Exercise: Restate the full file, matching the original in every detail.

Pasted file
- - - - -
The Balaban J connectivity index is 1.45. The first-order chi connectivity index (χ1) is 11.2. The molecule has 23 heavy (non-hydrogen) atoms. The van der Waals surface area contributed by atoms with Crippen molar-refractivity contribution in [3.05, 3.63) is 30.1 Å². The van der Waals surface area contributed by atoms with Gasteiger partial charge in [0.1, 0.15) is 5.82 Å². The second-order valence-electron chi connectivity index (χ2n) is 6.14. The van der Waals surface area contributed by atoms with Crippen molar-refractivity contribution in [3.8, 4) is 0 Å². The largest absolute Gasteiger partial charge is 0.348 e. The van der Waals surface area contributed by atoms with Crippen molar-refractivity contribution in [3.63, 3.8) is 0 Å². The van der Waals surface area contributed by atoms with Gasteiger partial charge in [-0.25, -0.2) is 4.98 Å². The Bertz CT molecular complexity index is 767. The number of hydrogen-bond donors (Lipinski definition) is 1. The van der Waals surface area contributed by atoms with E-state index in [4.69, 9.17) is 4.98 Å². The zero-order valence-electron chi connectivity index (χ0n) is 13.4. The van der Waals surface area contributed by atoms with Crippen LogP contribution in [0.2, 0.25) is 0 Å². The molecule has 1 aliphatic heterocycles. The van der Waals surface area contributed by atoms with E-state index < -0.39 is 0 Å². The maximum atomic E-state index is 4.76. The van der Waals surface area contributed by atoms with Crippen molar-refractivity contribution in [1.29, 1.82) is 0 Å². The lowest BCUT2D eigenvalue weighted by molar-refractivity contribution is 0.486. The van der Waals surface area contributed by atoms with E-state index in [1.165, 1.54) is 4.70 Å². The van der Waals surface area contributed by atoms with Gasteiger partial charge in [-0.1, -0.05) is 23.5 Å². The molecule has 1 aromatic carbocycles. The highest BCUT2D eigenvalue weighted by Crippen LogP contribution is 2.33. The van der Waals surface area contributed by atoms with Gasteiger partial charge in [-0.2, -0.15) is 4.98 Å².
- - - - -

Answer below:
The Balaban J connectivity index is 1.45. The first-order chi connectivity index (χ1) is 11.2. The molecule has 23 heavy (non-hydrogen) atoms. The van der Waals surface area contributed by atoms with Crippen molar-refractivity contribution in [3.05, 3.63) is 30.1 Å². The van der Waals surface area contributed by atoms with Gasteiger partial charge in [0.1, 0.15) is 5.82 Å². The second-order valence-electron chi connectivity index (χ2n) is 6.14. The van der Waals surface area contributed by atoms with Crippen molar-refractivity contribution in [3.8, 4) is 0 Å². The largest absolute Gasteiger partial charge is 0.348 e. The van der Waals surface area contributed by atoms with Crippen molar-refractivity contribution in [3.63, 3.8) is 0 Å². The van der Waals surface area contributed by atoms with Gasteiger partial charge in [-0.25, -0.2) is 4.98 Å². The Bertz CT molecular complexity index is 767. The number of hydrogen-bond donors (Lipinski definition) is 1. The van der Waals surface area contributed by atoms with E-state index in [4.69, 9.17) is 4.98 Å². The zero-order valence-electron chi connectivity index (χ0n) is 13.4. The van der Waals surface area contributed by atoms with Crippen LogP contribution in [0.2, 0.25) is 0 Å². The molecule has 1 aliphatic heterocycles. The van der Waals surface area contributed by atoms with E-state index < -0.39 is 0 Å². The maximum atomic E-state index is 4.76. The van der Waals surface area contributed by atoms with Crippen molar-refractivity contribution in [1.29, 1.82) is 0 Å². The lowest BCUT2D eigenvalue weighted by molar-refractivity contribution is 0.486. The van der Waals surface area contributed by atoms with E-state index in [1.165, 1.54) is 4.70 Å². The van der Waals surface area contributed by atoms with Gasteiger partial charge in [-0.1, -0.05) is 23.5 Å². The molecule has 1 aromatic carbocycles. The highest BCUT2D eigenvalue weighted by Crippen LogP contribution is 2.33. The van der Waals surface area contributed by atoms with Gasteiger partial charge in [-0.2, -0.15) is 4.98 Å².